Evaluating New Radiation Techniques for Cardiovascular Imaging
Title: Evaluating New Radiation Techniques for Cardiovascular Imaging
- Imaging studies such as computed tomography (CT) scans involve the use of radiation to create the pictures. Heart and blood vessel CT scans can cause high radiation exposure. Different methods of creating CT pictures have been developed to reduce the radiation dose. Researchers want to see how effective these new methods are in producing accurate CT scans.
- To study new ways of taking pictures of the heart or blood vessels using computed tomography.
- Adults at least 18 years of age who will be having imaging studies to help detect heart or blood vessel problems.
- Participants will be screened with a physical exam and medical history. Blood samples will be taken to check kidney function.
- Participants will have a CT scan of the heart and blood vessels. A contrast agent may be used to improve the quality of the images. The scanning session may last up to 2 hours.
- Participants will have follow-up contact 90 days after the scan, and then yearly contact for the next 5 years.
|Study Design:||Time Perspective: Prospective|
|Official Title:||Prospective Evaluation of New Techniques in Radiation Reduction for Cardiovascular Computed Tomographic Angiography|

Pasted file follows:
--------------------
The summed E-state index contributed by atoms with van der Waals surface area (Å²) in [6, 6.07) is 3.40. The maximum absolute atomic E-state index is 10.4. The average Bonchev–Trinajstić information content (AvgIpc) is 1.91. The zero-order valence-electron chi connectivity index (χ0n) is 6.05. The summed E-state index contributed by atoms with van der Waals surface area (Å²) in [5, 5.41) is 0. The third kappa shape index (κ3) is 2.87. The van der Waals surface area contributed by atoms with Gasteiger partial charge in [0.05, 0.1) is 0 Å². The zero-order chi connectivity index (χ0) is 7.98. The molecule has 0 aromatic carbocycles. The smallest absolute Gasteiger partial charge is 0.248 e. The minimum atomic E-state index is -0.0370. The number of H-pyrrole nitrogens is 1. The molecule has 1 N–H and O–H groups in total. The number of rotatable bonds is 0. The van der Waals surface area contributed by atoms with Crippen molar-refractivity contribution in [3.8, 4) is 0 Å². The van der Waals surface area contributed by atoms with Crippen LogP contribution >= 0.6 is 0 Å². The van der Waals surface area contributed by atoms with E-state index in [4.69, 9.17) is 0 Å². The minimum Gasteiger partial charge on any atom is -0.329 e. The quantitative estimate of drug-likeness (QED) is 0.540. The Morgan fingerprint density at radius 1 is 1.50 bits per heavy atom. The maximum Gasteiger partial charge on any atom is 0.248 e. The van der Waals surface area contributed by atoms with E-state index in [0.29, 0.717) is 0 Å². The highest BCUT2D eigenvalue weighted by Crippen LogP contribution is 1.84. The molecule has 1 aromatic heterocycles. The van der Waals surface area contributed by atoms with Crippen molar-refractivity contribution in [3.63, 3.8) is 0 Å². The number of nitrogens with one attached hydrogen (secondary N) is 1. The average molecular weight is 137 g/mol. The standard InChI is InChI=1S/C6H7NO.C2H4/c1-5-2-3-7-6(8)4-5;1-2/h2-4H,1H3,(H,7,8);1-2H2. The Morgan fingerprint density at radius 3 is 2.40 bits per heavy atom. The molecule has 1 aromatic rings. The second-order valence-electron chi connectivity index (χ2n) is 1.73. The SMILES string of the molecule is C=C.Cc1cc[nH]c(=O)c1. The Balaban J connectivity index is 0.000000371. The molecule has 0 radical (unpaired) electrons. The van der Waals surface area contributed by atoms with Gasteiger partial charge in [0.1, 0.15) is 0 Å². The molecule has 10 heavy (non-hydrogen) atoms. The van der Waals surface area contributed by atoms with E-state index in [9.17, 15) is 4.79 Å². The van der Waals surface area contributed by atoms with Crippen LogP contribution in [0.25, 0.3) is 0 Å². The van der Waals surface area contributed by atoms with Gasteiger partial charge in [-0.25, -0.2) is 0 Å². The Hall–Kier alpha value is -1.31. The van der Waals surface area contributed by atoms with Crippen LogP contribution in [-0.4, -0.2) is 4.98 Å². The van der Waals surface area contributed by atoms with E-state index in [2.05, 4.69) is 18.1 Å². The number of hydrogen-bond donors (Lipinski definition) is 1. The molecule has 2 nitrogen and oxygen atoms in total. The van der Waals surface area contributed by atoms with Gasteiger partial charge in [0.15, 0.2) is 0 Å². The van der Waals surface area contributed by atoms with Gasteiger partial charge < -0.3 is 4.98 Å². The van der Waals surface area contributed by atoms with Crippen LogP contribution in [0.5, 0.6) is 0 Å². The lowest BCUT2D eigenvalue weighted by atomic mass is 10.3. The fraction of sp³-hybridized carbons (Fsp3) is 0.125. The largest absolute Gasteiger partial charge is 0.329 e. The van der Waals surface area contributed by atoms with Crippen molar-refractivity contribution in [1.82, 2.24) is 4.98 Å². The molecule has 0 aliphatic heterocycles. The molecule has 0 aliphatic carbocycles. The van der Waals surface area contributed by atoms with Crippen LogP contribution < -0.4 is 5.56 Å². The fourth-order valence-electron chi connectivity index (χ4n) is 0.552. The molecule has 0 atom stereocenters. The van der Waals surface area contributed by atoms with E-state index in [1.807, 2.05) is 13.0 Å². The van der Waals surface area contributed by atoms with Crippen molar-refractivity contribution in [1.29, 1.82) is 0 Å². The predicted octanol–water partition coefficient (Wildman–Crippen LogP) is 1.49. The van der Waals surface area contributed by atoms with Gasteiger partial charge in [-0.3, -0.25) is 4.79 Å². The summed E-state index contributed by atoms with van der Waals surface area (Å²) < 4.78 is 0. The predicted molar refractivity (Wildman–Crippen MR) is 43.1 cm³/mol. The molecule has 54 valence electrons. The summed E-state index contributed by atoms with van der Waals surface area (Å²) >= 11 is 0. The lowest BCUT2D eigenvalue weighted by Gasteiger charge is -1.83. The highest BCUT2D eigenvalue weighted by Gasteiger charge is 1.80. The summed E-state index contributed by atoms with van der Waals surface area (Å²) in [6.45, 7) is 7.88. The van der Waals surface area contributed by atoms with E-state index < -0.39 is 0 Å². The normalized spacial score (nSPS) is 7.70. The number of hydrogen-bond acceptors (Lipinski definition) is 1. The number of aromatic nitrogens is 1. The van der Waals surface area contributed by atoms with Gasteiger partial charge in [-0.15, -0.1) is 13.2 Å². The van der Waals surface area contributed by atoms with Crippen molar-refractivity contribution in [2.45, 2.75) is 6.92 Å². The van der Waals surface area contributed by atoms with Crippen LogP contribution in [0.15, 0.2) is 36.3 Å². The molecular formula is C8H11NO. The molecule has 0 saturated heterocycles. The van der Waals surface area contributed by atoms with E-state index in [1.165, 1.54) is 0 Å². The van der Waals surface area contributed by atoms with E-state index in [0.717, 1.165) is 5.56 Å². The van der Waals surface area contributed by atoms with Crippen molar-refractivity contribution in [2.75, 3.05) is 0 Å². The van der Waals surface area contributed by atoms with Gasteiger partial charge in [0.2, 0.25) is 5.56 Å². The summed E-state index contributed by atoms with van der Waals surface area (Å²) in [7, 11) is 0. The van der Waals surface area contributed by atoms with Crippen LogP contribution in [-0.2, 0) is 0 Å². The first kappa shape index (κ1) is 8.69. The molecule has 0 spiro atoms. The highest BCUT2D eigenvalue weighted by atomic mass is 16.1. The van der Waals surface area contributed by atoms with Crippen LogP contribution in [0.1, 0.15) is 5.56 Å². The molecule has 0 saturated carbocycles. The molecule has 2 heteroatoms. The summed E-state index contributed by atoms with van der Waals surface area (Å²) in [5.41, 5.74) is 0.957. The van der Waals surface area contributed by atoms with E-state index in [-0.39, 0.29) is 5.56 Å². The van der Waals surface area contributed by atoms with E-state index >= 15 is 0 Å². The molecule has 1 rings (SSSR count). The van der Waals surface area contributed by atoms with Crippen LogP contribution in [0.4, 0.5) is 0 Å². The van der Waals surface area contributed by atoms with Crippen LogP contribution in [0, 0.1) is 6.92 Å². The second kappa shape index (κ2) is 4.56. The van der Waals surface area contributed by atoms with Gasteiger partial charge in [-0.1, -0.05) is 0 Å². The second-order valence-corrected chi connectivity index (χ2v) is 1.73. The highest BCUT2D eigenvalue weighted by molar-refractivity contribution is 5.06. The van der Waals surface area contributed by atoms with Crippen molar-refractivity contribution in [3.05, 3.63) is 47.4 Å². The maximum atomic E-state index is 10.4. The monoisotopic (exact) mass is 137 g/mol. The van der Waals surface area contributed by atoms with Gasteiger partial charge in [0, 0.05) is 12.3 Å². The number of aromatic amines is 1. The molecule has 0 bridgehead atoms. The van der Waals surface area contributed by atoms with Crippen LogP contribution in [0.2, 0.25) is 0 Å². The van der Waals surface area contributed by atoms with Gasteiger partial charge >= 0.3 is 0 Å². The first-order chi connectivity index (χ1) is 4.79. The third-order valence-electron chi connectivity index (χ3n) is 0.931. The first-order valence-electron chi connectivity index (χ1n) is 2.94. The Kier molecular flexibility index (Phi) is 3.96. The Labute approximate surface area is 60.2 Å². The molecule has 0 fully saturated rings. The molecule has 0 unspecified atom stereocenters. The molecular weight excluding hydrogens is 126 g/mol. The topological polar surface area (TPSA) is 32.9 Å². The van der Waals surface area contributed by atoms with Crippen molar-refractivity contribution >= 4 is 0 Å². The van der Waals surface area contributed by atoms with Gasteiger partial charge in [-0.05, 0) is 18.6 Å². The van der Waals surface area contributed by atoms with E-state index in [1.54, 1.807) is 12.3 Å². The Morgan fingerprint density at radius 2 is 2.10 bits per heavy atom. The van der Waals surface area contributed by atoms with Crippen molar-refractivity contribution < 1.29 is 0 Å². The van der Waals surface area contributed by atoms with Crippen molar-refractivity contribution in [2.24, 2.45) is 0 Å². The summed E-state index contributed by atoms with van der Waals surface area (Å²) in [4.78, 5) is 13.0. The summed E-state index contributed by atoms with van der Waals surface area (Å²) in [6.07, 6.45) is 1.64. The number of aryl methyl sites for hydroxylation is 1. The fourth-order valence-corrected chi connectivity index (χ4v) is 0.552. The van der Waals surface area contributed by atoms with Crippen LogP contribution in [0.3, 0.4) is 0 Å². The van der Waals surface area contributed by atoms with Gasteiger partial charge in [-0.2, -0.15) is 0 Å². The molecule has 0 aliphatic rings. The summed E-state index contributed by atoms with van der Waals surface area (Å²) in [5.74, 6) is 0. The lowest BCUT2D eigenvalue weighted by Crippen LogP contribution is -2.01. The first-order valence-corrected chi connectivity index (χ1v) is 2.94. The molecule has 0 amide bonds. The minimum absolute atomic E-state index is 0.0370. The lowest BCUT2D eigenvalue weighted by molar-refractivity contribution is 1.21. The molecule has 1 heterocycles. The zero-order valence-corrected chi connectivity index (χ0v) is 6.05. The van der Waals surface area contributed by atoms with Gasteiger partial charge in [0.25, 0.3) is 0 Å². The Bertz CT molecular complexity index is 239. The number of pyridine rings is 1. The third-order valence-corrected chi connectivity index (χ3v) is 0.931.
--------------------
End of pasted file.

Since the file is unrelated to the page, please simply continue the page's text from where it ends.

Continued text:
- Compare time-to-first cardiovascular events (revascularization more than 90 days after CTA, hospitalization, non-fatal myocardial infarction, stroke) in subjects with (Degree)(SqrRoot) 50% coronary stenosis vs. < 50% stenosis.
- Survival analysis of subjects identified by CT with significant coronary artery disease ( (Degree)(SqrRoot) 50% stenosis) vs. subjects without significant coronary artery disease (< 50% stenosis).
|Study Start Date:||May 2012|
Cardiac CT angiography is associated with radiation exposure. Different methods of creating CT pictures have been developed to reduce the radiation dose to the subject. The purpose of this research study is to learn whether these new imaging methods are accurate or predict subject outcomes.
|Contact: Marsha Block, R.N.||(301) email@example.com|
|Contact: Marcus Y Chen, M.D.||(301) firstname.lastname@example.org|
|United States, Maryland|
|National Institutes of Health Clinical Center, 9000 Rockville Pike||Recruiting|
|Bethesda, Maryland, United States, 20892|
|Contact: For more information at the NIH Clinical Center contact Patient Recruitment and Public Liaison Office (PRPL) 800-411-1222 ext TTY8664111010 email@example.com|
|Principal Investigator:||Marcus Y Chen, M.D.||National Heart, Lung, and Blood Institute (NHLBI)|